For only the second time in the last 10 years, more than half of new home communities raised prices (according to our monthly survey in June of more than 20% of new home communities in the country). Note the steady change in green (price increases) since 2014 after the hockey-stick recovery in 2012–2013.
Each month, the survey I have managed for the last nine years tells the story well. Builders raise prices when they feel confident about their sales pace and employ incentives or discounts when sales slump, which reduces the net home price. The graph above reveals the housing recovery’s path quite well.
My walk down memory lane explains what has happened:
- Declining prices in 2008 and 2009. The $8,000 federal first-time buyer tax credit could not stabilize home prices, as builders struggled to compete against foreclosures and appraisal values kept sinking. The tax credit did help sales volume at entry price points.
- Weak demand and prices post-tax credit in 2010. New home prices weakened following the April tax credit expiration, especially in secondary locations targeting entry buyers. Foreclosures peaked nationally in August 2010.
- Incentives contributed to price declines in 2011. 32% of builders reduced prices month over month in 2011, relying on incentives to drive additional sales. Sales concessions averaged 11% of gross price nationally. Single-family starts bottomed at 426,100 units in 2011.
- Tight supply propelled new home prices in 2012. New home inventory bottomed at 142,000 units nationally. Investors buying up distressed resale inventory for rentals established a price floor. Lack of labor became an issue for the first time.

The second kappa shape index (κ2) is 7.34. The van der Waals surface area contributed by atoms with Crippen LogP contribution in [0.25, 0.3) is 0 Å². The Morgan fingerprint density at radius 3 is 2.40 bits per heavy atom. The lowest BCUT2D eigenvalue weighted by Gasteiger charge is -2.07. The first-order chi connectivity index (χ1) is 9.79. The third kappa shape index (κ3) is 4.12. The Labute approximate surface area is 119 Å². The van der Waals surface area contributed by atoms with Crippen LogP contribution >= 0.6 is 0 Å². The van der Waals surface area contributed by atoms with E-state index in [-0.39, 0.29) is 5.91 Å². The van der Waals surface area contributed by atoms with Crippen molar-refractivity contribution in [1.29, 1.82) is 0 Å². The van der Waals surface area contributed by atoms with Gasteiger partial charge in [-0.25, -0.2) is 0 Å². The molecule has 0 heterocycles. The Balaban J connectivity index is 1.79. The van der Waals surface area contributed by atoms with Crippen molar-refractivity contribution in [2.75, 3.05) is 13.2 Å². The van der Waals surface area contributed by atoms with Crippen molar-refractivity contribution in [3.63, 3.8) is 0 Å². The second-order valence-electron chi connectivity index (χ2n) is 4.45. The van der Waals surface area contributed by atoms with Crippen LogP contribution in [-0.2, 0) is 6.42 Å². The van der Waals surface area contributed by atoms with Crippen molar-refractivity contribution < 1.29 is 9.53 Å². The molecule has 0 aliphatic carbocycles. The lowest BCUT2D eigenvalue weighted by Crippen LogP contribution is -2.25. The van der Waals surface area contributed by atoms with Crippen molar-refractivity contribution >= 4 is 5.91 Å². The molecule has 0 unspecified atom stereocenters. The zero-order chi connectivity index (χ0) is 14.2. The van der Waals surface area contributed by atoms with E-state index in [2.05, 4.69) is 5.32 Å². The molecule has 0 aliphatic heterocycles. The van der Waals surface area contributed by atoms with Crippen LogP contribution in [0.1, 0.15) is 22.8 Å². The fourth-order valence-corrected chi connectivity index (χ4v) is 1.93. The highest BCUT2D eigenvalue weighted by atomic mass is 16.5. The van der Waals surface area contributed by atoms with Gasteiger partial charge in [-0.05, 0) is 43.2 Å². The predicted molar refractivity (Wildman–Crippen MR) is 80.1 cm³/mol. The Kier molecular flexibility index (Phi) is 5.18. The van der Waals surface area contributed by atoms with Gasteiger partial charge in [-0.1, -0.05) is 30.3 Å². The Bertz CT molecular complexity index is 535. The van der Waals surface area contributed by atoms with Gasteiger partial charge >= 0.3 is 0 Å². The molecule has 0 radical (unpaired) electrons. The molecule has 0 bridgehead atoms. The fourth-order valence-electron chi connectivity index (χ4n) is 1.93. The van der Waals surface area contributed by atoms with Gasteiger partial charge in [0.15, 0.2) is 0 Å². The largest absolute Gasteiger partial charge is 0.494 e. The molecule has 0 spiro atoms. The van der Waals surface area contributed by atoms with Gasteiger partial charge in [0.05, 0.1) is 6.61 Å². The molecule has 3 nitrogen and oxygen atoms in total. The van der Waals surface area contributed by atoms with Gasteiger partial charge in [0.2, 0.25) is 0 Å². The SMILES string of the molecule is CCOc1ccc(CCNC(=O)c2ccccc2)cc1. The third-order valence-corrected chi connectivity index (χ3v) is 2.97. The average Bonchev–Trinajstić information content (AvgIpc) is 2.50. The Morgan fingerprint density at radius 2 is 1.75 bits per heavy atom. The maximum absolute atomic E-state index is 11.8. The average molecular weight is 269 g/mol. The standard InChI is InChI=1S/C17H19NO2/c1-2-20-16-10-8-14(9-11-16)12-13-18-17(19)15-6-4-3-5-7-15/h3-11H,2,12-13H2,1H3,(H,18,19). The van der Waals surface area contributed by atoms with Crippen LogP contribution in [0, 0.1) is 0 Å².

- Price increases on steroids in 2013. 76% of builders raised prices in June 2013, as an exceptional spring selling season paired with finished lot and construction labor shortages produced significant upward pricing pressure. Some builders increased prices weekly to slow sales until construction could catch up.
- Price increases moderated in 2014 and 2015. Double-digit price increases in 2013 eased as lower FHA loan limits paired with higher mortgage rates and home prices stalled demand for new homes. We called out Phoenix, Las Vegas, Inland Empire, Sacramento, and Tampa as markets that had improved too dramatically in 2013.
- Affordability begins to restrict price increases in 2016. Builders maintained incentives to motivate hesitant buyers, while another federal budget standoff loomed. Builders rated high new home prices, especially compared to resale prices, and problems qualifying for larger mortgages as top concerns in our survey.
- Spring sales and higher costs boost prices in 2017. Last month, 51% of builders raised prices—the highest rate since the rapid price recovery in 2013. Continuing sales strength, spread across buyer segments, and rising materials and labor costs motivated builders to boost prices.
An extensive timeline is available on our website. For more 2008–2017 housing sector milestones and insights from our builder survey and other research, click here.
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